I then realized I would be building two structures to make one.

With this “revelation” I promptly sold the metal building (luckily at cost) and started rethinking my plans.
Then, some more construction equipment and bus(es) came into my life-

So, the plans for the shop remain- except it will be build out of wood and be a two-story, instead.
But, in addition I will be adding another (pole) building with metal siding to house the buses, the backhoe, and our old dump truck.

Since we’ve lived here for about 15 years, we decided to refinance to lower our monthly payments and have the cash outlay for said projects

We are waiting for the check now, and will start on the buildings this spring.

Although we still suffer the long drive for simple sundries, and Susan has a statistically higher risk at having an accident for the miles she travels, we both are very satisfied with our original plan.

And it was a strategic plan after-all. Our property has appreciated over 300%.
Plus, we still have the neighbors’ 40 acre lot on one side with no house or improvements.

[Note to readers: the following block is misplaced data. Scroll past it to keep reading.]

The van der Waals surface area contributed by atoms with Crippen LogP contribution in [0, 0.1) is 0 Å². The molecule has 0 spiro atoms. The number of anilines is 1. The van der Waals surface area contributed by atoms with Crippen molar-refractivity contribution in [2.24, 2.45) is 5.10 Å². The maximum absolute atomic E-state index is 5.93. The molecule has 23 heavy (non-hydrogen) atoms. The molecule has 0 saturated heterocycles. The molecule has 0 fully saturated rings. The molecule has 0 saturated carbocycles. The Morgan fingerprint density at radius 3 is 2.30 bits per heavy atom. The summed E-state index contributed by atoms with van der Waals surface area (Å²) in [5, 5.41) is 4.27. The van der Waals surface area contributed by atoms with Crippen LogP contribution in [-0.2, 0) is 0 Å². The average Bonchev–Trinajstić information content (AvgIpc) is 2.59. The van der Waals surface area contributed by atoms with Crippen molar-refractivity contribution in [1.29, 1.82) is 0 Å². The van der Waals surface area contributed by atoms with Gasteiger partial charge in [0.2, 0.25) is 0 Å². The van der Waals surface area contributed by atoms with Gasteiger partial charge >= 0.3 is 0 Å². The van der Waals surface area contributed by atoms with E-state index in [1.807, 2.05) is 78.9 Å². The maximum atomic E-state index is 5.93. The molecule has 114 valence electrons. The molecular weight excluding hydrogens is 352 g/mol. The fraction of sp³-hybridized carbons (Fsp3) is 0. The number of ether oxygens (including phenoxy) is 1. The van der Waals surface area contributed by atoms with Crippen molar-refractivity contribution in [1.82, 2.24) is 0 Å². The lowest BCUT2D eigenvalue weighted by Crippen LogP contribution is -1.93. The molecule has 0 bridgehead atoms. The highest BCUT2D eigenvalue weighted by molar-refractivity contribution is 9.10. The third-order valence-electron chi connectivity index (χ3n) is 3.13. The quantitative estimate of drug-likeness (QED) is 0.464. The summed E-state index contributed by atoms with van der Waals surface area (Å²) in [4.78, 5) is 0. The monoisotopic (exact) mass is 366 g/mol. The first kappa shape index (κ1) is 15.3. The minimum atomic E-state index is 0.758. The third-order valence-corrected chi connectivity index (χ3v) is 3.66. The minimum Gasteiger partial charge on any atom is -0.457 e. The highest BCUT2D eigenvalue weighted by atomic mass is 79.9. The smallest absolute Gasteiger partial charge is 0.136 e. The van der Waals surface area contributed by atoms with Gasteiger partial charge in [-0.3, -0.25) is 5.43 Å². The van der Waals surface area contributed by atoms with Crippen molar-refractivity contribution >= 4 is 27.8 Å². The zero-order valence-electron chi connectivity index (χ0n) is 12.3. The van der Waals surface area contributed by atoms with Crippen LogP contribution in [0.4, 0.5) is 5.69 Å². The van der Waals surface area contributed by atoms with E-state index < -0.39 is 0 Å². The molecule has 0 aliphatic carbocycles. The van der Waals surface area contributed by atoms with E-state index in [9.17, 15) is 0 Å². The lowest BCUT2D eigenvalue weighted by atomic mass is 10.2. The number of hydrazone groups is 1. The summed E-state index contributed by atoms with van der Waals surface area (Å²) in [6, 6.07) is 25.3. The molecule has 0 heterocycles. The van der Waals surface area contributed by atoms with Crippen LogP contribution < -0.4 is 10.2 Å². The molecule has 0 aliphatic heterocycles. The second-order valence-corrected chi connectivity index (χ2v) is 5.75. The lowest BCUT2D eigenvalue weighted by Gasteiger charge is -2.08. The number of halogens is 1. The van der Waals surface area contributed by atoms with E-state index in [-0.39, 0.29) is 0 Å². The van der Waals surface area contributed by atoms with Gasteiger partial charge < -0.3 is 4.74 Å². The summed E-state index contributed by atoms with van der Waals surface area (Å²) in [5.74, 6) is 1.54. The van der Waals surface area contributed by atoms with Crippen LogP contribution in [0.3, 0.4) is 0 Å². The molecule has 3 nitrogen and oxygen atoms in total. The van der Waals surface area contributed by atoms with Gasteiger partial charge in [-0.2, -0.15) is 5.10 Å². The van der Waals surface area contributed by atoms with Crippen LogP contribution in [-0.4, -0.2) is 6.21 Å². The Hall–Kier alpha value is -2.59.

I can put anything I want on our property, as it’s zoned farm/rural, and nobody can see anything, because I had my drive (1510ft) designed with curves, so you can’t see straight up it.
Our lot is fully wooded (as is the adjacent 40 acres) with just the drive and house area cleared.

In closing, the distance to travel and the type of structure to be built should be closely examined and all points considered.


This was a long read, but our story has been told…

Cheers,
Barry&Susan
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Mind the Gap!
belfert
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« Reply #17 on: November 18, 2006, 04:19:19 PM »


Hello-

Since this topic has split in to two different topics relating to the same thing, I can add a bit to this:

First off, we’d planned ahead. We bought a lot out in the far reaches of the state to provide land and room for expansion. On this, we had our home built.

Now here is where it gets dicey:

We didn’t plan for the excessive mileage and wear/tear on the vehicles.
We didn’t plan on the risk being involved with traffic for such a long daily commute.
We didn’t plan on the measure of time we wouldn’t be home because of the commute.
We didn’t plan on how little we could accomplish after such a tiring drive.
We didn’t expect the fuel prices to go through the roof.

I've already thought about the fuel costs and the wear and tear on my vehicle.  I'm looking at 100 miles a day round trip.  I do 25 miles a day round trip right now.

My job is flexible in that I can get in before rush hour gets heavy and leave before rush hour gets heavy.  I may also be able to do four 10 hour days.

Commuting is the single biggest issue with my plan and a big part of why land further out is cheap.  I plan to study the commuting issue very closely before doing anything.  A guy at work lives out that way and I will talk to him about the commute.

Brian Elfert